CINEMATIC CRIME FIGHTERS
Lake Highlands neighbor Chuck Curtis wanted to help the police. But he never envisioned running down an alley, tackling a bad guy and shackling him with handcuffs. Good thing he’s a talented TV advertiser.
The Crime Stoppers USA secretary is transforming the nonprofit’s marketing department with three TV commercials shot in Dallas. Curtis hopes the spots will empower neighbors to report suspicious behavior via Crime Stoppers’ anonymous hotline. If callers provide information that leads to an arrest, they’re paid with a cash reward.
Viewers may recognize Bryan Street Tavern and homes on Lower Greenville when the commercials air nationally this summer. At least one major cable company with 16 million subscribers has already expressed interest. The spots will also be distributed to local TV stations via more than 500 Crime Stoppers chapters across the United States.
The commercials depict real-life scenarios that have prompted residents to call the Crime Stoppers hotline. Callers are often relatives, neighbors or bargoers who overhear critical information. But as the commercials show, the ability to report anonymously means identity is kept hidden, even from call responders.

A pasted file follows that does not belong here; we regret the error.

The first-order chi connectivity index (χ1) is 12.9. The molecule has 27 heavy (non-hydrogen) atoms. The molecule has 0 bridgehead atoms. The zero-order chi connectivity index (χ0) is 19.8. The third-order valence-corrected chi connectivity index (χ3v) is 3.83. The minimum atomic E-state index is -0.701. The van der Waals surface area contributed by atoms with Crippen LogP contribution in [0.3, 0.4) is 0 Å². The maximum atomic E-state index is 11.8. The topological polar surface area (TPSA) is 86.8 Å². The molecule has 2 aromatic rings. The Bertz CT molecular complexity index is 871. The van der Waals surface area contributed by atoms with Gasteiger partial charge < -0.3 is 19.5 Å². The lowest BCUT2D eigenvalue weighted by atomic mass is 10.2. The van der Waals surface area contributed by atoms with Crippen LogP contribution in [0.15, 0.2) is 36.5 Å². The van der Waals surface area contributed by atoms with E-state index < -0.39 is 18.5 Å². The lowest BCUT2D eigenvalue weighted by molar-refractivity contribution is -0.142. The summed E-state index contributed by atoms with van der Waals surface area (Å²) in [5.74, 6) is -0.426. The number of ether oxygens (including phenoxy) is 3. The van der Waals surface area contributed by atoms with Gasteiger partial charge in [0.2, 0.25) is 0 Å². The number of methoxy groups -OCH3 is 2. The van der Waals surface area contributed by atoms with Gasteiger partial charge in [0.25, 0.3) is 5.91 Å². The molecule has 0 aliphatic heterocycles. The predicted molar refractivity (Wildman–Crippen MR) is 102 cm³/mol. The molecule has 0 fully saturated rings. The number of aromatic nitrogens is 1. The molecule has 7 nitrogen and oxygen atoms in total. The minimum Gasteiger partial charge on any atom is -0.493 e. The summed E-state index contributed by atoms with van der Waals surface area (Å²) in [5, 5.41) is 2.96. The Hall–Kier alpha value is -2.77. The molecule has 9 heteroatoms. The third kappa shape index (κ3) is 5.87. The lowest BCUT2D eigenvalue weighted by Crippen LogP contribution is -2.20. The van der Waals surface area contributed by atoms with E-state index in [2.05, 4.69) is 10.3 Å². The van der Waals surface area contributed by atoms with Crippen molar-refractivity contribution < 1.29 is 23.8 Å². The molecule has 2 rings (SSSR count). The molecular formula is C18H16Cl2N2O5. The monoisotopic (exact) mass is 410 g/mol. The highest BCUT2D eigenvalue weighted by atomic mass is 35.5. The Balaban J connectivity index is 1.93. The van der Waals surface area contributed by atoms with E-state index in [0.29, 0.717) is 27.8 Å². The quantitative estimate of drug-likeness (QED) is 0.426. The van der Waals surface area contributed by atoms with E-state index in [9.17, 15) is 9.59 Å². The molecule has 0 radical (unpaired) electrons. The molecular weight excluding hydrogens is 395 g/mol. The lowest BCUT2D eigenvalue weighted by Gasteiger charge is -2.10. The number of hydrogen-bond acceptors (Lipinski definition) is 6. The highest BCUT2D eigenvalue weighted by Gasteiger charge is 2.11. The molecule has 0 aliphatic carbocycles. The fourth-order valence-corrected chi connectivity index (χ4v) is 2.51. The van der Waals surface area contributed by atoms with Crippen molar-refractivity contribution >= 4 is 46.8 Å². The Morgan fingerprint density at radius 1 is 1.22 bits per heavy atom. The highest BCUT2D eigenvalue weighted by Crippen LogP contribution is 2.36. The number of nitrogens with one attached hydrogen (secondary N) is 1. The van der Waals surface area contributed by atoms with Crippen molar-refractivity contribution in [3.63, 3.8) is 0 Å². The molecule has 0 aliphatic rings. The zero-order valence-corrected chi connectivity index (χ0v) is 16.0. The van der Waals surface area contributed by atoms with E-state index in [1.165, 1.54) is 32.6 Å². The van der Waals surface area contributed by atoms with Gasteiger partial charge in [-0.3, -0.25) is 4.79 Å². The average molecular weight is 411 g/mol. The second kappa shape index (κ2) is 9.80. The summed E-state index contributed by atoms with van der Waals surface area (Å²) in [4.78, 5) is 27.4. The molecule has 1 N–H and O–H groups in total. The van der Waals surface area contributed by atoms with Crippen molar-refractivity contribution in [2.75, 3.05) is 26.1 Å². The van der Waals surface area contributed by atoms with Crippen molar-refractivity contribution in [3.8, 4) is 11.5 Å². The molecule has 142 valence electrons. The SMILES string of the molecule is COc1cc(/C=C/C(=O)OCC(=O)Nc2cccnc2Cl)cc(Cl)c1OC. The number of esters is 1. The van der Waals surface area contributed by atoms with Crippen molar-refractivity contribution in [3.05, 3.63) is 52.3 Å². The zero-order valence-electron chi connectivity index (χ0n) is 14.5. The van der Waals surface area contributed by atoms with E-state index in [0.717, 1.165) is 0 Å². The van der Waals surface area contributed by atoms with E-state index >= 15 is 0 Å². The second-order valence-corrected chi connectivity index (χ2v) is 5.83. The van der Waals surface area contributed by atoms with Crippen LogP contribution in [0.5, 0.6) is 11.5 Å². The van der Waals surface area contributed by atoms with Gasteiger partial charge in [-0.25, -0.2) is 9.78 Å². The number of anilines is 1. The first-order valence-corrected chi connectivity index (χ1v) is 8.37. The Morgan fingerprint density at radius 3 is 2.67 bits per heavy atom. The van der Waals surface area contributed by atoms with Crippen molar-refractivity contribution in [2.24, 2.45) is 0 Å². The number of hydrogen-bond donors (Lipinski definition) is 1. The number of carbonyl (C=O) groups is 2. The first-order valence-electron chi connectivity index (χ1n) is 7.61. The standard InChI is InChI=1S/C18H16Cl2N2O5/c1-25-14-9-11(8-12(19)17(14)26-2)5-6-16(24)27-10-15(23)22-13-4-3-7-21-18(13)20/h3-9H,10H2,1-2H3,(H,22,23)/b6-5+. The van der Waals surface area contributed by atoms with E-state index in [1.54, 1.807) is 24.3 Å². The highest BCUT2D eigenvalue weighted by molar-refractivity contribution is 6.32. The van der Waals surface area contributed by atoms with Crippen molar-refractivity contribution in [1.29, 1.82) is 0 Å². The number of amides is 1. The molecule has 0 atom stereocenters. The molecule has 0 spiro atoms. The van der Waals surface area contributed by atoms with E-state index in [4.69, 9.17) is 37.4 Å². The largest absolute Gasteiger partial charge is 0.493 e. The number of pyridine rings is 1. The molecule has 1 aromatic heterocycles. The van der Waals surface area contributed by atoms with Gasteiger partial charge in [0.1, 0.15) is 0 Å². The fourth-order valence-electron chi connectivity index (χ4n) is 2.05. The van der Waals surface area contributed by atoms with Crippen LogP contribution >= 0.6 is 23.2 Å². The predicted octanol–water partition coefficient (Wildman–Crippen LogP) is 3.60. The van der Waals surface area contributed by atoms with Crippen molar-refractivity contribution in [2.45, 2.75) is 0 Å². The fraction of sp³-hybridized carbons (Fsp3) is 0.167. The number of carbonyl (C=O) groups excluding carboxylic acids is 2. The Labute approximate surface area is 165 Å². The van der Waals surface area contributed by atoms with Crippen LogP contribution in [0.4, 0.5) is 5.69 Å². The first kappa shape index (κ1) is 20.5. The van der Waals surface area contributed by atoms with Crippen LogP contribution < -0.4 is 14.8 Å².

The commercials are a new marketing strategy for Crime Stoppers, which previously relied on tabloid publications filled with mugshots and weekly crime re-enactments for publicity. As print circulation decreased and surveillance footage advanced, the organization had to look for other ways to advertise.
“A lot of people don’t know about us,” Chuck Curtis says. “We still have an awareness problem all across the country. We have operations down really well, but we don’t have marketing down so well.”
Last year, the local Crime Stoppers chapter, which works with more than 90 law enforcement agencies in Dallas, Collin and Grayson counties, provided 148 tips in 2018 that led to arrests, says chapter board member Jean Maier Dean. After the commercials air, Curtis hopes to see that number grow as neighbors become more aware of the organization.
“That’s my answer to everything — do a TV commercial,” Curtis says.